Translated variously as ‘inward training,’ ‘self-cultivation,’ and ‘inner development,’ the Nei-yeh is an early Daoist work consisting, according to the translation we have followed, of 26 interconnected verses. Set out in these subtle, beautiful poems is a program concerned with aligning one’s posture, breathing, and mind with the Way of things. Some Daoist scholars, therefore, have come to regard this ‘biospiritual’ text as an important complement to the social and political aspects of the Daodejing as well as to the mystical aspirations of The Inner Chapters.
In contrast with its competitors then and now, Inward Training makes no promises about longevity or eternal life. This is because its aim is not superstitious but more humbly, excellently human: it is to lead the best kind of life a human being can. Though the details of the program are obscure, the rough outline is fairly clear. The practitioner who is diligent and regular in his practice may discover that the substantial force that animates all things is now also animating his life and this more and more. Whatever flows through the cosmos also flows through him; whatever would otherwise tend to depart now remains with him; no longer ‘an obstruction,’ he is a vessel for receiving, his life an example of proper attuning to this higher, all-pervading force. To be sure, as she aligns her breath and calms her mind, the results will be revealed, at least in part, in her countenance, in her easy strength, in the kindness others show her. Moreover, because she has learned proper measure, she may also lead a longer life than those who would recklessly go contrary to the Way. Yet good health, good reputation, and longevity have never been her reasons for following the Way; rather, it is to accord herself with this reality for its own sake.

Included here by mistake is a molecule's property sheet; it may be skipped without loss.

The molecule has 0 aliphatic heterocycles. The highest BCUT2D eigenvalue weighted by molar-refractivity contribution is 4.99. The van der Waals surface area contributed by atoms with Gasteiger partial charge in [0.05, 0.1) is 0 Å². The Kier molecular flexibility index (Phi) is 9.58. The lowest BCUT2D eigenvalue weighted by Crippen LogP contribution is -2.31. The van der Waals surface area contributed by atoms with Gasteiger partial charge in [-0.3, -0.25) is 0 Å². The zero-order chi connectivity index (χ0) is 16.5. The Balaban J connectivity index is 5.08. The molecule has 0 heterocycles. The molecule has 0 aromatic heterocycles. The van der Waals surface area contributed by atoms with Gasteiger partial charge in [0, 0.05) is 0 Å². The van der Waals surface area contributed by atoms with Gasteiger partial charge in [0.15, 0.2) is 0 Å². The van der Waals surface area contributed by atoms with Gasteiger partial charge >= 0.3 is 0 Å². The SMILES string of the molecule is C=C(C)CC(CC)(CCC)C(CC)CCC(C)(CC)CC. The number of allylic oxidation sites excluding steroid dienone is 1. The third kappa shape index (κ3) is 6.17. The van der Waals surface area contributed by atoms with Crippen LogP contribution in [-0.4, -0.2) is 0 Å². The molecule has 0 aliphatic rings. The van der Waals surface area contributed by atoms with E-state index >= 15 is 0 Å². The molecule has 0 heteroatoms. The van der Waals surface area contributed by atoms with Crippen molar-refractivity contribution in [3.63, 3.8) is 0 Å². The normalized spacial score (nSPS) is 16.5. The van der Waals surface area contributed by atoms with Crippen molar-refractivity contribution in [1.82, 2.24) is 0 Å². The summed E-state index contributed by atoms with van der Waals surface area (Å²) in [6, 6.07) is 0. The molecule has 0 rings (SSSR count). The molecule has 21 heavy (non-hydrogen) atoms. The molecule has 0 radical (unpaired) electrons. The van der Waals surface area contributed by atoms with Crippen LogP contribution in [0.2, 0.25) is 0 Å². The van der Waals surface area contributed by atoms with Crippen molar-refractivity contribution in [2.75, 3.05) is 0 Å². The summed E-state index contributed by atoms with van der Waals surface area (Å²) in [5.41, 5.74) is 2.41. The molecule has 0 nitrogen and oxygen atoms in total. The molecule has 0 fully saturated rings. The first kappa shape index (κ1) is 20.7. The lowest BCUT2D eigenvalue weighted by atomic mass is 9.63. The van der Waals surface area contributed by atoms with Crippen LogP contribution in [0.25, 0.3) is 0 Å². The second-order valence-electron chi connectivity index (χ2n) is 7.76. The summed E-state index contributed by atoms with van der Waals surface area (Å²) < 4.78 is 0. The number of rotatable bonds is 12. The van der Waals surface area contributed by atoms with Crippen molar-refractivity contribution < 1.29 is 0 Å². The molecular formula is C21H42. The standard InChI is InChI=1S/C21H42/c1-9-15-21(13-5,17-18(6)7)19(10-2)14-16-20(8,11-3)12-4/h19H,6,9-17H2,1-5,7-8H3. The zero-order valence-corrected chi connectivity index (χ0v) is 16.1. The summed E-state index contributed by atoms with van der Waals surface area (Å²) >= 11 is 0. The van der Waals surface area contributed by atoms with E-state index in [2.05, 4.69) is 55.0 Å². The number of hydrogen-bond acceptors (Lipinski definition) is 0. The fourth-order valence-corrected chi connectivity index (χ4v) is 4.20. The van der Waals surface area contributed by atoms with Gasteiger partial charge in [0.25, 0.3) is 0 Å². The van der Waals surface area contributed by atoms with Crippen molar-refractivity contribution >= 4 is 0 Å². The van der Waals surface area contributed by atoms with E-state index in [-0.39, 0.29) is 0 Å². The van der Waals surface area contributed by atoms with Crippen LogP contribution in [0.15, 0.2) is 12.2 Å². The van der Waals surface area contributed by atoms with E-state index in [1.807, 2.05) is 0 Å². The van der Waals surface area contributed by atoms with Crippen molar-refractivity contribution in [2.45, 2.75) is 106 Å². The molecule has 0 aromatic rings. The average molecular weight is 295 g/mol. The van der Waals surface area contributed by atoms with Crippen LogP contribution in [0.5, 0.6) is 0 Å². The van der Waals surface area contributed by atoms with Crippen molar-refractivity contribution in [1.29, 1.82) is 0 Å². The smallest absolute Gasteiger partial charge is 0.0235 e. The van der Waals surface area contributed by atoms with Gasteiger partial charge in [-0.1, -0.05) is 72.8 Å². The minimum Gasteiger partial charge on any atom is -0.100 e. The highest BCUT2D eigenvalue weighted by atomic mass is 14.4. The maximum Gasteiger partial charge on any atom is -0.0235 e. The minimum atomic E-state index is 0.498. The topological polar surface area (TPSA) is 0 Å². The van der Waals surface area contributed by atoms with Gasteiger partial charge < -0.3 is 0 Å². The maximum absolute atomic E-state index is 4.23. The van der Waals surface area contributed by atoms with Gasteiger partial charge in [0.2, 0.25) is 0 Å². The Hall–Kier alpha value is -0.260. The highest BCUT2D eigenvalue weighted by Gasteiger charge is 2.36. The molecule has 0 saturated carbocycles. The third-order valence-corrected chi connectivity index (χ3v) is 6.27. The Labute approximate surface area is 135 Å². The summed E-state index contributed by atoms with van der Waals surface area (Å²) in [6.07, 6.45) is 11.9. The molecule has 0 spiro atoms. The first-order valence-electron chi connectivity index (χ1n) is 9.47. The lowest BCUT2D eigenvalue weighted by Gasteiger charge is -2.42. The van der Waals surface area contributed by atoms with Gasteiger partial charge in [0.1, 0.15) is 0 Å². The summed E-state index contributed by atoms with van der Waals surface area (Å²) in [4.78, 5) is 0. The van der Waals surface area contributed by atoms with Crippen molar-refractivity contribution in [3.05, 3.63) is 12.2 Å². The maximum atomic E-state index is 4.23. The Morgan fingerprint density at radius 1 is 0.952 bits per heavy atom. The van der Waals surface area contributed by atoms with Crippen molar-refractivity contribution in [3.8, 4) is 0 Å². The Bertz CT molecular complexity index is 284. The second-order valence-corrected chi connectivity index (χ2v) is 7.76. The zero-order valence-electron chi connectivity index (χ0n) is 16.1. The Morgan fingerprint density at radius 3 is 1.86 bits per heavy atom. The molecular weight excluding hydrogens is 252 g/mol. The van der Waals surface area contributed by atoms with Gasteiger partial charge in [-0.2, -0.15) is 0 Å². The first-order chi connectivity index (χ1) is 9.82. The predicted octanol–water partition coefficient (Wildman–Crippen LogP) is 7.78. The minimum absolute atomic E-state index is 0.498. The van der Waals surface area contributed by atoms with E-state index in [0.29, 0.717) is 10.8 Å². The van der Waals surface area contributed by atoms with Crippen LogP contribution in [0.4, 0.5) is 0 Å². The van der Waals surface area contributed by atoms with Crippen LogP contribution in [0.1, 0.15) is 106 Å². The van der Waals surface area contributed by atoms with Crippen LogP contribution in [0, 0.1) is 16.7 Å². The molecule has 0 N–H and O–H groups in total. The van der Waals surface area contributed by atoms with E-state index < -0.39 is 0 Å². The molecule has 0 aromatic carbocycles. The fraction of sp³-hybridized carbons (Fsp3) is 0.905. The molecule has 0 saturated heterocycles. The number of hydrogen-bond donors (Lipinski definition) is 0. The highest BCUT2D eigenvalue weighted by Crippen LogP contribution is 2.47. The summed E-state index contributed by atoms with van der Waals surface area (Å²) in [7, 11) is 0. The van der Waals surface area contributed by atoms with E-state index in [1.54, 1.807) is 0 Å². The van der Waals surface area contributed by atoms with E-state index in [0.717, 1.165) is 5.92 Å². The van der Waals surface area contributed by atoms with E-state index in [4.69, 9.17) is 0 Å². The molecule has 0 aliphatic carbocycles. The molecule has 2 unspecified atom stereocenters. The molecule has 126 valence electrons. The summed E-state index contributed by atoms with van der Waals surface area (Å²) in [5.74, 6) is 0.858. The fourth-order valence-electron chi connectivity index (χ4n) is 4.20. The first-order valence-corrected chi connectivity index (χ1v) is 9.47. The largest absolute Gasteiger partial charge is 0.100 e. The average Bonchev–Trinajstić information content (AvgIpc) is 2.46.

A word about our procedure. These readings were recorded over a two-week period in late April and early May of 2014. In keeping with Daoist philosophy’s requirement that one come to experiential awareness of its teachings, Aleksandra and I went about learning how to read this work as we learned what it was about: our exploration of diction was to be spiritual exercise in itself. In all of this, however, we make no claims to be Sages nor would we. As is evident, we are but learners nearer to the beginning of the course than to the end.
–Andrew Taggart and Aleksandra Lauro, Southern California, Spring 2014
*Drawing and cover design by Aleksandra Marcella Lauro